While these short-term side effects are quite scary, many people continue to binge drink and avoid undergoing alcohol detox and addiction recovery because many of these short-term side-effects go away. It isn’t until something serious happens, such as a life-long injury, that people realize the extent of their substance abuse problem.

Long-Term Effects

The more frequently someone binge drinks, the more likely they are to experience lasting damage, some of which may be irreversible. One of the most serious long-term effects of excessive binge drinking is the increased risk of cancer. People who binge drink are more likely to be diagnosed with various forms of cancer, including:

  • Liver
  • Throat
  • Esophagus
  • Mouth
  • Colon
  • Rectum

Women who have three or more alcoholic drinks a week have a 15% higher risk of being diagnosed with breast cancer. Experts believe that the risk of breast cancer increases 10% for each additional drink that a woman has each day.

Men also face an increased risk of breast cancer. Because alcohol impacts the liver, which has a crucial role in balancing sex hormones in men, those who suffer from liver damage because of alcohol use are also at a higher risk of breast cancer, as well as benign male breast growth.

As if an increased risk of cancer isn’t scary enough, excessive alcohol intake also increases the risk of many other serious health conditions, including:

  • Liver cirrhosis
  • Heart attack/heart failure
  • Obesity
  • Irritable bowel syndrome
  • Anemia
  • Suppressed immune system
  • Weakened bones and muscles

Aside from physical health issues, those who drink heavily are also more likely to suffer from mental health conditions. Heavy drinkers are at an increased risk of anxiety, depression, psychosis, and substance abuse.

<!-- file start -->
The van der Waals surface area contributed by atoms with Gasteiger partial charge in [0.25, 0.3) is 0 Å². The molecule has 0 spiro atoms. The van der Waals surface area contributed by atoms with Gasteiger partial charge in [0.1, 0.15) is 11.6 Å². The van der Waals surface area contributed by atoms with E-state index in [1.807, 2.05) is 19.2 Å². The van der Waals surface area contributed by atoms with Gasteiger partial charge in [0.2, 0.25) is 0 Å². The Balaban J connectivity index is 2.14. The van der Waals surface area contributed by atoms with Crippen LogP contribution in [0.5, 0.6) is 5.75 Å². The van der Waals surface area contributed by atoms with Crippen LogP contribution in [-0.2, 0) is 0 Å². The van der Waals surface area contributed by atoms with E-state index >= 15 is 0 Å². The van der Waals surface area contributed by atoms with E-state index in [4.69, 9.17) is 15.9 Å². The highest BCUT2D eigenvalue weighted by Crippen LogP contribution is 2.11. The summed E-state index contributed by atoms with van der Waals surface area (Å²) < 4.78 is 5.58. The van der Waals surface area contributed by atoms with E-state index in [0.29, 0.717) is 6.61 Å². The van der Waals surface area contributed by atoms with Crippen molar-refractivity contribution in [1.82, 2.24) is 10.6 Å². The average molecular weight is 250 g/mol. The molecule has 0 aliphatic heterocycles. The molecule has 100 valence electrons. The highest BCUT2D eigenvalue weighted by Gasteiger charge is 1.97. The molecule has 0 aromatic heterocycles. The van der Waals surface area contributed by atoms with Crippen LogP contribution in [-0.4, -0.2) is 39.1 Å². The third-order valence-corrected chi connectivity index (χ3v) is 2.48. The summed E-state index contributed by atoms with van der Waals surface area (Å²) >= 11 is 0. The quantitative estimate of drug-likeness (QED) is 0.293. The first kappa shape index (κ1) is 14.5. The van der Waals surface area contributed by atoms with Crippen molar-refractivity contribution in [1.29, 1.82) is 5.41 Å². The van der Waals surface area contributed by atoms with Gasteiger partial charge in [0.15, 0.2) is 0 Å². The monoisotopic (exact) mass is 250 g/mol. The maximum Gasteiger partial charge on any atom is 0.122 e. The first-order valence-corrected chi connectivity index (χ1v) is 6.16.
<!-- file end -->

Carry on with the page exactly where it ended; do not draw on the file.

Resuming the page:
Reducing the Risk of Alcohol-Related Health Conditions

To minimize the risk of alcohol-related health issues, one of the best things to do is to reduce the amount of alcohol that you consume, as well as the frequency in which you consume it. Per the U.S. National Institute on Alcohol Abuse & Alcoholism, men should consume no more than 14 drinks per week and women should consume no more than 7 drinks per week. Yet, minimizing and reducing doesn’t eliminate these risks entirely.

Not consuming alcohol at all is the only tried and proven way to completely avoid the risks associated with the substance.

For those who suffer from alcohol addiction, reducing alcohol intake can be impossible, while for others it can be dangerous. Alcohol withdrawal can be deadly, especially if one has been excessively drinking for a long period of time. If you’re unable to control the amount of alcohol that you consume, you’re likely suffering from an addiction.

More often than not, substance abuse problems, especially those involving alcohol, are best treated through a medically supervised alcohol detox and an addiction recovery program.

Need Help with Binge Drinking? RECO Intensive Can Help

Alcohol addiction is not only unhealthy; it can be fatal. If you’re finding that your alcohol consumption is reaching dangerous levels, it’s important to seek substance abuse help so that you can regain control over your health and your life.

At RECO Intensive, we help thousands of clients each year who suffer from alcohol addiction and other substance abuse problems. We offer several effective programs, such as alcohol detox and intensive outpatient therapy, in treating addiction.

Your health matters! Call our office today to learn more about our alcohol addiction programs and how they can help put an end to your binge drinking problem.

Sources:

  1. https://www.cdc.gov/alcohol/fact-sheets/binge-drinking.htm
  2. https://www.cdc.gov/pcd/issues/2014/13_0293.htm
  3. https://www.breastcancer.org/risk/factors/alcohol
  4. https://www.cancer.org/cancer/breast-cancer-in-men/causes-risks-prevention/risk-factors.html
  5. https://www.rethinkingdrinking.niaaa.nih.gov/How-much-is-too-much/Is-your-drinking-pattern-risky/Whats-Low-Risk-Drinking.aspx